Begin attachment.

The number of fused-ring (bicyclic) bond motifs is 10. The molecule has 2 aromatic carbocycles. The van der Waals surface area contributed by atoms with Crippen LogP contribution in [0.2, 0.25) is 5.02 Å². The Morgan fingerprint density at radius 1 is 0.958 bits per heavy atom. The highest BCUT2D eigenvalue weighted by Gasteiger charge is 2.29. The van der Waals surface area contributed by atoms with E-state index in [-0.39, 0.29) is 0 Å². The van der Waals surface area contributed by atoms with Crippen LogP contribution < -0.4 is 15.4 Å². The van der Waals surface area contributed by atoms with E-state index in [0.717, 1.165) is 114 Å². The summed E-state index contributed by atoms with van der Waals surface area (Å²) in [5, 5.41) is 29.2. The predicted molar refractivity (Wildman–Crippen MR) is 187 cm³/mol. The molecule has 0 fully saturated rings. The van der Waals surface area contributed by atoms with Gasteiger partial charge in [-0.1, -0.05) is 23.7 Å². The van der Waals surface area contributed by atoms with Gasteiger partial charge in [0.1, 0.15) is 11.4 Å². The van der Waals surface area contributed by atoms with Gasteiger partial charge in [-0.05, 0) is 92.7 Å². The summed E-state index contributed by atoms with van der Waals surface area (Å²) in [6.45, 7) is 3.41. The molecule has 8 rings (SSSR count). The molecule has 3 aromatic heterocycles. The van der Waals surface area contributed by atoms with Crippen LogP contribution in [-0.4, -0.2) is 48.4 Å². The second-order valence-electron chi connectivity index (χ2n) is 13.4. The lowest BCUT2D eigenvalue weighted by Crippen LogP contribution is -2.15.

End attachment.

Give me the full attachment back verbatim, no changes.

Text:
The number of fused-ring (bicyclic) bond motifs is 10. The molecule has 2 aromatic carbocycles. The van der Waals surface area contributed by atoms with Crippen LogP contribution in [0.2, 0.25) is 5.02 Å². The Morgan fingerprint density at radius 1 is 0.958 bits per heavy atom. The highest BCUT2D eigenvalue weighted by Gasteiger charge is 2.29. The van der Waals surface area contributed by atoms with E-state index in [-0.39, 0.29) is 0 Å². The van der Waals surface area contributed by atoms with Crippen LogP contribution < -0.4 is 15.4 Å². The van der Waals surface area contributed by atoms with E-state index in [0.717, 1.165) is 114 Å². The summed E-state index contributed by atoms with van der Waals surface area (Å²) in [5, 5.41) is 29.2. The predicted molar refractivity (Wildman–Crippen MR) is 187 cm³/mol. The molecule has 0 fully saturated rings. The van der Waals surface area contributed by atoms with Gasteiger partial charge in [-0.1, -0.05) is 23.7 Å². The van der Waals surface area contributed by atoms with Gasteiger partial charge in [0.1, 0.15) is 11.4 Å². The van der Waals surface area contributed by atoms with Gasteiger partial charge in [-0.05, 0) is 92.7 Å². The summed E-state index contributed by atoms with van der Waals surface area (Å²) in [6.45, 7) is 3.41. The molecule has 8 rings (SSSR count). The molecule has 3 aromatic heterocycles. The van der Waals surface area contributed by atoms with Crippen LogP contribution in [-0.4, -0.2) is 48.4 Å². The second-order valence-electron chi connectivity index (χ2n) is 13.4. The lowest BCUT2D eigenvalue weighted by Crippen LogP contribution is -2.15.